Todd Sheaffer, former frontman of RCA recording act From Good Homes, no sooner released his solo debut album, Dream of Love: Live from the Whitney Chapel,’ when he joined the buzzing bluegrass-rock band Railroad Earth. Now he’s got a beautiful problem. Things are happening so fast, he’s got to put a burgeoning solo career a bit on the backburner to accommodate the immediate demand for the band, which features veterans of the Northwest Jersey music scene that spawned From Good Homes.
They include Tim Carbone (violin, acoustic guitar) and Andy Goessling (acoustic guitar, mandolin, banjo, pennywhistle, saxophone), both of The Blue Sparks from Hell, and sought-after session player John Skehan (mandolin, guitar, piano). Rounding out the lineup is drummer-percussionist Carey Harmon and Dave Von Dollen, who plays both upright and electric bass. Their chops will drop jaws attached to the most jaded ears. The bluegrass-based results fuse old-time Appalachian music, Celtic, rock and pop.
But without Sheaffer’s strong songwriting, including the From Good Homes nugget “Head,” they wouldn’t exist, and, therefore, wouldn’t have landed a deal with the Boulder, Colo.-based W.A.R. label before they even played their first gigs: May 3, The Stanhope House, Stanhope, N.J. (with Emma Gibbs Band); May 4, Higher Ground, Winooski, Vt. (with Smokin’ Grass); and May 5 The Wetlands Preserve, New York (again with Emma Gibbs Band). After a debut record is released in June, Railroad Earth will play the Telluride and Greyfox bluegrass festivals and the jam-band friendly All Good, Smile, High Sierra and Berkshire Mountain music festivals.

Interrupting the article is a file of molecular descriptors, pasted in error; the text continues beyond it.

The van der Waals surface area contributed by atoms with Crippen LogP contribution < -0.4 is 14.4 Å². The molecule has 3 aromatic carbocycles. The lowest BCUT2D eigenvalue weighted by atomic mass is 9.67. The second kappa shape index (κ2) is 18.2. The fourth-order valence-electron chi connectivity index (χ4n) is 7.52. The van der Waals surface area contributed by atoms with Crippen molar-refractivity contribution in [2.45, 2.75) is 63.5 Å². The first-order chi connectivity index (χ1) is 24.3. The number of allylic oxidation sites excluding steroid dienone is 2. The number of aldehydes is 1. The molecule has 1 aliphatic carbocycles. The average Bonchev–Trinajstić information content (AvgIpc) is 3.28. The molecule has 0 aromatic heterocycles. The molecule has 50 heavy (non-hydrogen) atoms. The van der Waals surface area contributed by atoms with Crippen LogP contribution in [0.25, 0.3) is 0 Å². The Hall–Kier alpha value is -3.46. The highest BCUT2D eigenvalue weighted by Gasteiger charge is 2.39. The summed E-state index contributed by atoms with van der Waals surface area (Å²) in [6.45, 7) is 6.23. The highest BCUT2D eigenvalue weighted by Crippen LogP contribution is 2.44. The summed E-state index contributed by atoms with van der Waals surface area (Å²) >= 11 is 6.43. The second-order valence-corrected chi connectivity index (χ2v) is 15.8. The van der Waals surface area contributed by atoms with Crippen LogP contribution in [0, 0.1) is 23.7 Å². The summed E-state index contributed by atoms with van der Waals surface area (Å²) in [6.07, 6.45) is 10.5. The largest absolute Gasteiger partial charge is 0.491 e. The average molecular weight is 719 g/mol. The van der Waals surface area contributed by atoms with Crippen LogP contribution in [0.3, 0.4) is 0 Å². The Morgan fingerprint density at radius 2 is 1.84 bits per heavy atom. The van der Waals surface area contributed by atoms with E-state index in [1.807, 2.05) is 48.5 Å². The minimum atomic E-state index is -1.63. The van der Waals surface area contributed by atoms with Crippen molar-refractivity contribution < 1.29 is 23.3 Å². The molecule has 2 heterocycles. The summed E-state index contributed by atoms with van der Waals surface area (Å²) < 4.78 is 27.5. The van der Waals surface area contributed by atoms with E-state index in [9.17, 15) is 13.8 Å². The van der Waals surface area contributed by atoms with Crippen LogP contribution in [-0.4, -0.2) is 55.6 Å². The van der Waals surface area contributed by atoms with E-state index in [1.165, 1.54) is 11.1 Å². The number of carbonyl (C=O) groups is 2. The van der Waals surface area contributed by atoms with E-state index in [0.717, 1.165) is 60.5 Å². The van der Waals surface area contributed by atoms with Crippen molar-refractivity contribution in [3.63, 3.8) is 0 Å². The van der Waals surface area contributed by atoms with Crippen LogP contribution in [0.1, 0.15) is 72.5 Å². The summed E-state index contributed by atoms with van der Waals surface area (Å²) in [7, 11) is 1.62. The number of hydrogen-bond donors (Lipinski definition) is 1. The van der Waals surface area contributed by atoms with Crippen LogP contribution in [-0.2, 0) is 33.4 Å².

Given the way he helped lead the tasty jams and righteous grooves of From Good Homes, it’s no surprise that Sheaffer has the energy to play solo gigs April 19, Finnigan’s, Harrisonburg, Va.; April 20, Summit Station, Gaithersburg, Md.; April 21, The Broad Street Grill, Falls Church, Va.; April 26; The Whiskey Bar, Hoboken, N.J., which will feature From Good Homes fiddler-mandolinist Jamie Coan; May 12, Sarah Street Grill, E. Stroudsberg, Pa. He’ll either play rocking acoustic sets, all with percussionist Ed Nowicky, or he’ll recapture the intimate, moody evening heard on “Dove of Light,” which combines such new tunes as the tasty, touching title track, the soul-searching “Where Songs Begin,” the joyous, youthful “Came Up Smilin’,” the wise, weary “When the World Was Young” and the mellow, tongue-in-cheek trip “Spacey Johnny” with From Good Home favorites “Radio On,” “Scudders Lane,” “The Old Man and the Land,” “Black Elk Speaks,” “Head,” “The Giving Tree” and “Raindance.” MTV’s popular “Real World” show has licensed the entire recording for use in upcoming episodes. One of the top three albums I’ve heard through the first third of the year, it makes me proud to have known and written about Sheaffer these twelve long years. His music always has made the hard times a lot easier for the thousands of fans who helped From Good Homes sell out Irving Plaza twelve times, more than any other act.
I spoke with Sheaffer about all that he has going on — including his own indie label, Bag O’ Seeds — and some what of he accomplished during ten years with From Good Homes, with whom he remains good friends. When you’re through reading the following chat, visit www.toddsheaffer.com and www.railroadearth.com.
Man, when it rains it pours but in a good way.